Your browser does not support javascript:   Search for gard hereSearch for news-and-events here.

Diseases

Genetic and Rare Diseases Information Center (GARD)

Print friendly version

Alpha 1-antitrypsin deficiency


Other Names for this Disease
  • A1AT deficiency
  • AAT deficiency
  • AATD
  • Alpha 1 antitrypsin deficiency
See Disclaimer regarding information on this site. Some links on this page may take you to organizations outside of the National Institutes of Health.


Your Question

My birth mother's maternal half-sister died from this disease. What are the chances of me or one of my six children having this genetic disorder?

Our Answer

We have identified the following information that we hope you find helpful. If you still have questions, please contact us.

How is alpha 1-antitrypsin deficiency inherited?

Alpha 1-antitrypsin deficiency (A1AD) is caused by mutations (changes) in the SERPINA1 gene, which is responsible for production of the alpha-1 antitrypsin protein. Over 100 different mutations in the SERPINA1 gene have been identified, but the most common are termed S and Z, whereas the normal version (allele) of the gene is termed M.[1] The M allele produces normal levels of alpha-1 antitrypsin. Most people in the general population have two copies of the M allele (MM) in each cell.[2] The S allele produces moderately low levels of protein, and the Z allele produces very little protein.[1]

A1AD is inherited as an autosomal recessive genetic condition. Recessive genetic disorders occur when an individual inherits two copies of an abnormal gene for the same trait, one from each parent.[1] Each parent who has one abnormal copy of the gene is referred to as a carrier; carriers typically do not show signs and symptoms of a recessively inherited condition. When two carrier parents have a child, with each pregnancy there is a 25% (1 in 4) risk that the child will have the condition, a 50% (1 in 2) risk for the child to be a carrier like each of the parents, and a 25% chance for the child to not be a carrier and not have the condition (and therefore not pass the abnormal gene on to future generations). Furthermore, when an individual is a carrier for a recessive condition, each successive generation has about half of the risk to be a carrier as the person before.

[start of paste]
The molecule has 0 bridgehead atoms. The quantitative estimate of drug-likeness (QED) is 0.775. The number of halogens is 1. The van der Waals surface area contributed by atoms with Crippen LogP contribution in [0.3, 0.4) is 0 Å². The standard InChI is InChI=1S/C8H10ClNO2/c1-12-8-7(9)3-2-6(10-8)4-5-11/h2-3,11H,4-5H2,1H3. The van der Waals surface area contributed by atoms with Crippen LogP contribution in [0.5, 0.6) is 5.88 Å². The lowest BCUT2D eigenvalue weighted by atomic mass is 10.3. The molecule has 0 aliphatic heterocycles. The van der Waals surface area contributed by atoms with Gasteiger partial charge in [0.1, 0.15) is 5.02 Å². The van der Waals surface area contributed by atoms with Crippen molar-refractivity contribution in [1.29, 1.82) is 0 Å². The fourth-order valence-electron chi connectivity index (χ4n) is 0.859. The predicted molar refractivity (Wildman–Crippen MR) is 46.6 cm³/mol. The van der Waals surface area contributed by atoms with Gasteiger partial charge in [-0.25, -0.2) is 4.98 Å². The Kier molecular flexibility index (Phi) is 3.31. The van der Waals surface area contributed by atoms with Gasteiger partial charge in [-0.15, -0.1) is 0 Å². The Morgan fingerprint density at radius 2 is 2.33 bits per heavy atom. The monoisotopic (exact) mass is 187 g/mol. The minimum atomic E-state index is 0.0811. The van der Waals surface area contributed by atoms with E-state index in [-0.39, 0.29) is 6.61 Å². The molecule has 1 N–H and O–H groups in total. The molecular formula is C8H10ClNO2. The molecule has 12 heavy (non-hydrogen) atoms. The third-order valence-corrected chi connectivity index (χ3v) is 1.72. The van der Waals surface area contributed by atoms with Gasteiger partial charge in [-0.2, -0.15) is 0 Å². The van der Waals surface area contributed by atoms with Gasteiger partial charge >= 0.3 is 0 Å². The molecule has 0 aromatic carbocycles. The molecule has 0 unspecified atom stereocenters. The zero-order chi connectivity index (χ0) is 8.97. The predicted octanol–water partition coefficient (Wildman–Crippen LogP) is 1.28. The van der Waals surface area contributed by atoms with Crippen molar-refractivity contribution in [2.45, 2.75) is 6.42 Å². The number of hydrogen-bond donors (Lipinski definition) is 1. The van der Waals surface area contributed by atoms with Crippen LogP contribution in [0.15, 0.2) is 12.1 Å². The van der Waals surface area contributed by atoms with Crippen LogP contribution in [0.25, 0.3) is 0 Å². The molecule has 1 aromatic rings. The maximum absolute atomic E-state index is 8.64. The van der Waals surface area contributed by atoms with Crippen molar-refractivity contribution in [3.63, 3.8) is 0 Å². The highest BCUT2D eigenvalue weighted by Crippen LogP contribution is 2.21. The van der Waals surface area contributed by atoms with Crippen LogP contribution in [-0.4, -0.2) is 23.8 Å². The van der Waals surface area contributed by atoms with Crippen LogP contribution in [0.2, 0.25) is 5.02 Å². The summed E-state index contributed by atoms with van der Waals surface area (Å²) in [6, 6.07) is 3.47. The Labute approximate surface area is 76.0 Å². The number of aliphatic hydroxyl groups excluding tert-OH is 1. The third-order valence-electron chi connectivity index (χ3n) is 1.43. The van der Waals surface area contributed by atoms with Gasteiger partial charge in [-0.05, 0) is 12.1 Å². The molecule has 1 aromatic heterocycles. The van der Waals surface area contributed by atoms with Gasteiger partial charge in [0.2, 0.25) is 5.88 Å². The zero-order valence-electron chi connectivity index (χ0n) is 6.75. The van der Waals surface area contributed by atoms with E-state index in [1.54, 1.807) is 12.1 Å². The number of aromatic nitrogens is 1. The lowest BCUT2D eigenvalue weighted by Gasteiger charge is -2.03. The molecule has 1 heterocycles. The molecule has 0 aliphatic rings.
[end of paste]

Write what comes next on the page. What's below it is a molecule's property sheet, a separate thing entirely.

People who have two copies of the Z allele (ZZ), and therefore have extremely low levels the alpha 1-antitrypsin protein, are likely to have A1AD.[2] If an individual receives one normal allele and one Z allele (MZ), they do have a slightly increased risk for impaired lung or liver function.[2] If an individual receives one S allele and one Z allele (SZ) they have an increased risk to develop chronic obstructive pulmonary disease, particularly if they smoke.[1] Individuals with an MS or SS combination usually produce enough alpha-1 antitrypsin to protect the lungs.[2]

If an individual has a relative who has been diagnosed with A1AD, carrier testing is available for the affected individual's siblings and children; this is typically done by PI typing (isoelectric focusing) or mutation analysis.[3] Individuals who are concerned about their personal risk to inherit A1AD or carry a mutation for the condition should speak with a genetics professional.
Last updated: 6/28/2011

How can I find a genetics professional in my area?

Genetics clinics are a source of information for individuals and families regarding genetic conditions, treatment, inheritance, and genetic risks to other family members. More information about genetic consultations is available from Genetics Home Reference. To find a genetics clinic, we recommend that you contact your primary healthcare provider for a referral.

The following online resources can help you find a genetics professional in your community:
Last updated: 10/18/2013

References